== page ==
Upon shifting careers, Alex enrolled at Columbia College Chicago and studied music composition with Grammy-nominated composer Ilya Levinson. During his time there, Alex’s tone poem At My Chamber Door was performed by Ensemble Concept 21. Additionally, he arranged several pieces to be performed by the Seattle Cascades Drum & Bugle Corps as part of their national tours in 2017 and 2018. Upon graduation, he enrolled in the college’s Master of Fine Art program in Music Composition for the Screen under Kubilay Uner.
Over the past three years, Alex has assisted on films such as American Traitor staring Al Pacino, Force of Nature with Mel Gibson, and was the scoring mixer for Christmas Sail. Since moving to Los Angeles in 2021, he has worked for composers such as Michael Stein (Stranger Things), Genevieve Vincent (Fantasy Island), and Paul Broucek (President of Music at Warner Bros. Pictures). Alex recently took a full-time position for the composer Nathan Barr. Under Nathan, Alex works as a technical assistant and has been designing new instruments to be used in shows such as The Great, Carnival Row, as well as upcoming studio films.
Gabriel Bethke is a Minneapolis born electronic music composer who has been based out of Los Angeles since 2012.
He has worked on composition for both contemporary electronic albums and television scores. His style verges on the boundaries between space and time.
Bethke got his start in the independent rap scene in Minneapolis, Minnesota with artists such as Dessa, Psalm One, The Hood Internet, Sims, Lady Midnight and Lazerbeak. He is currently part of the production duo Night Stone.
His work has been featured in video games and advertisements.
Bethke is now breaking into the tech industry with the goal of innovatively combining software development and sound design.
Ascension through Sensory Stimulation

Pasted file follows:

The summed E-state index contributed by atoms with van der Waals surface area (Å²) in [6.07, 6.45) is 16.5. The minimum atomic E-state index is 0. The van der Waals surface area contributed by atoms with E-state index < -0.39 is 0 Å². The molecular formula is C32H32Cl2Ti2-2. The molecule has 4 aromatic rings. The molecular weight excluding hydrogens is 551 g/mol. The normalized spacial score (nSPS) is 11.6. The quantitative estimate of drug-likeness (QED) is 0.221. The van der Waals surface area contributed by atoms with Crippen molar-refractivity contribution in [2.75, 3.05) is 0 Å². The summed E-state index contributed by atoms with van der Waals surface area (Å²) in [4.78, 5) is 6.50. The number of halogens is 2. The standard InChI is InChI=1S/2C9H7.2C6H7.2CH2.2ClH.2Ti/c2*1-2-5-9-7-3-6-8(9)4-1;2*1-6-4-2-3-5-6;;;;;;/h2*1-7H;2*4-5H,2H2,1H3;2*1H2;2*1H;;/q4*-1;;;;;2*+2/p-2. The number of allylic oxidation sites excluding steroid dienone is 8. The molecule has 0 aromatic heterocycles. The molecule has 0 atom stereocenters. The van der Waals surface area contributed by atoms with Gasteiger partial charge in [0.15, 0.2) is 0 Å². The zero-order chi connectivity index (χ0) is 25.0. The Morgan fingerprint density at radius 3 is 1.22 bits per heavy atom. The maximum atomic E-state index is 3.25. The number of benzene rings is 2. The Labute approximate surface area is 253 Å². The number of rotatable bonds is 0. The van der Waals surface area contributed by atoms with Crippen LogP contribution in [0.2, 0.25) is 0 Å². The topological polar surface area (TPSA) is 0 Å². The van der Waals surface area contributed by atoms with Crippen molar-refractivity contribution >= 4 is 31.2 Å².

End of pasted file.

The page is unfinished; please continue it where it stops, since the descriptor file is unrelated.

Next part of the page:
A visual artist for the last 20 years, has been an essential part of the Electronic Music Scene since the early 90’s. As CEO of Funktaxi 1533, one of the most known visual collectives from NYC, his work has been exhibited in galleries, museums, clubs, and festivals around the world. Has exhibited in the: 1995 Purple Gallery (LA), VI Salon Pirelli de Jóvenes Artistas Museo de arte Contemporáneo de Caracas Vzla 1997, World Fair in Portugal 1998 for Amazonian Project Fashion show Portugal World Fair, V Salon Pirelli de Jóvenes Artistas Museo de arte Contemporáneo de Caracas Vzla 1999, VI Bienal de Arte Visuales Christian Dior Corp Group Centro Cultural. Caracas Vzla 1999, Anthology Film Archives Gallery and theatre (NYC)1999, “Esto es Venus o Caracas”. Sala Mendoza Caracas. Caracas / Vzla 2000, Artist Space (NYC) 2000, CBGB’ Gallery (NYC) 2001, Exit Art Gallery (NYC) 2001, 2011 “Aleatorios. Una perspectiva del video arte en Venezuela.” Museo del arte contemporánea de Caracas . Caracas /Vzla, 2012 Aleatorios. Una perspectiva del arte Venezolano XI Velada de Santa Lucía . Maracaibo / Vzla , 2016 Aleatorios . Festival Bajo Techo . museo de Arte Contemporáneo del Zulia Maczul Maracaibo /Vzla, 2017 Aleatorios . Sala multimedia . Museo de Arte Contemporáneo del Zulia Maczul , Lake of Red, In collaboration with Shamel Pitts and Ricardo Romaneiro, Vinegar Factory Feb 2019. NYC, NY, Maracaibo /Vzla, 2020 “Video Arte Móvil “ Circuito Gran Cine . Caracas /Vzla. Lake of Red, Dance and videtart visual part of the official selection for: Cannes Short Film Festival 2020, Fifth Wall Fest 2020, Montreal Independent Film Festival 2020, Aleatorios 2020.